16 November 2018

Oxford Research Group’s Remote Warfare Programme recently submitted evidence to the Joint Committee on the National Security Strategy’s (JCNSS) inquiry into the “opaque” Conflict, Stability and Security Fund (CSSF). The submission written by RWP covers two areas of interest set by the inquiry’s terms of reference, detailed below:

1. The balance between crisis and long-term responses to conflict.

In response, we raise several key issues:

  • The National Security Council (NSC) has provided a valuable addition to the machinery of government. However, there remain barriers to external input from parliamentary committees and subject experts to NSC-level decision-making, owing to present and past governments’ apprehension about providing information about priorities set at the NSC.
  • While there are good reasons for some aspects of the NSC’s deliberations to remain secret, there is evidence from contemporary military campaigns that initial efforts to implement a broader, post-conflict strategy in countries like Iraq, Syria and Libya, have become over-shadowed by narrow counter-terrorism objectives. This has had the effect of potentially contributing to future challenges at the political level—for example, by arming the Iraqi Peshmerga.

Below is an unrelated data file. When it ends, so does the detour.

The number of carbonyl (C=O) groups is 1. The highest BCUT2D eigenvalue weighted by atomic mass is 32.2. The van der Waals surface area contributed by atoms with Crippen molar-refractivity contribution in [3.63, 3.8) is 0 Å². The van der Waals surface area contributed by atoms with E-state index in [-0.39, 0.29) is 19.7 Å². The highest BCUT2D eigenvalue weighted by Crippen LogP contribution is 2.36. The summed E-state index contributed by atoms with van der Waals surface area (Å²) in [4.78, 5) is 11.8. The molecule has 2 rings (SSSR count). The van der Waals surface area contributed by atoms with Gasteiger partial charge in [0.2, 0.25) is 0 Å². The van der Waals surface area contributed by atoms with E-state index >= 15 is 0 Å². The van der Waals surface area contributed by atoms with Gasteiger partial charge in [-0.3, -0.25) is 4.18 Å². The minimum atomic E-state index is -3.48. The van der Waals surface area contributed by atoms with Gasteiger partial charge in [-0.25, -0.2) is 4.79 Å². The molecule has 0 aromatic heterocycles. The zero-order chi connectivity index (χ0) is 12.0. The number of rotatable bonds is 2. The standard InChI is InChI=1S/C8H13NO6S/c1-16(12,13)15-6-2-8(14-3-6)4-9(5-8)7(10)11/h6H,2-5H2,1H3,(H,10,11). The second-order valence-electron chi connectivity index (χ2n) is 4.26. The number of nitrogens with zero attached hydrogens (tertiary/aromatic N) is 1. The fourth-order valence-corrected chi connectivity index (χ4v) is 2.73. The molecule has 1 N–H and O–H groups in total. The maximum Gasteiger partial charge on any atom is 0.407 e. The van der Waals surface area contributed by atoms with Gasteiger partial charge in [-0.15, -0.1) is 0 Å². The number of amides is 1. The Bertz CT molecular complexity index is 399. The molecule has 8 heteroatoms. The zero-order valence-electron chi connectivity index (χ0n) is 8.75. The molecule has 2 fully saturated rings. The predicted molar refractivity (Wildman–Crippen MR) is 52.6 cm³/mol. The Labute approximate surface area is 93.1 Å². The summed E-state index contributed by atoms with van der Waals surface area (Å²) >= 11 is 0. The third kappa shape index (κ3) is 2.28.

• Having a better understanding of how priorities set at the NSC-level are implemented across Whitehall would help improve understanding of how governments plan for and manage these scenarios.
  • The ‘new’ Fusion Doctrine will simply be a rehash of past efforts to implement a ‘whole-of-government’ approach on matters of national security if it does not include a broader cultural shift.

2. The effectiveness of democratic oversight over the day-to-day coordination of the CSSF.

In response, we raise these key issues from our analysis:

  • British governments have become increasingly reliant on Defence Engagement (DE), designated as a ‘non-combat’ task, to counter threats posed by international terrorism by building partner capacity in an era post-Iraq & Afghanistan where governments have felt constrained by an environment of low political risk.
  • Not all projects supported by the CSSF are classified as DE, however, there are no guidelines on where DE ends and other activities begin. Furthermore, little information is released to the public detailing the type of engagements marked DE; how effective these engagements are; or how much they cost.
  • The inconsistent presentation of projects, as well as programme summaries that often do little to demonstrate stringent review processes, are among the greatest concerns we have for the oversight mechanisms in place to hold CSSF-funded projects to account.
  • While it is a welcome development that the CSSF has recognised the value of providing performance reviews, this will remain meaningless if the reporting simply becomes a mere ‘box-ticking’ The review process should instead represent critical analysis of progress on the ground in a way that contributes to future improvements in CSSF projects, as well as potentially increasing the likelihood of securing broader political aims.

You can read the full submission here.


Image credit: UK Parliament/Flickr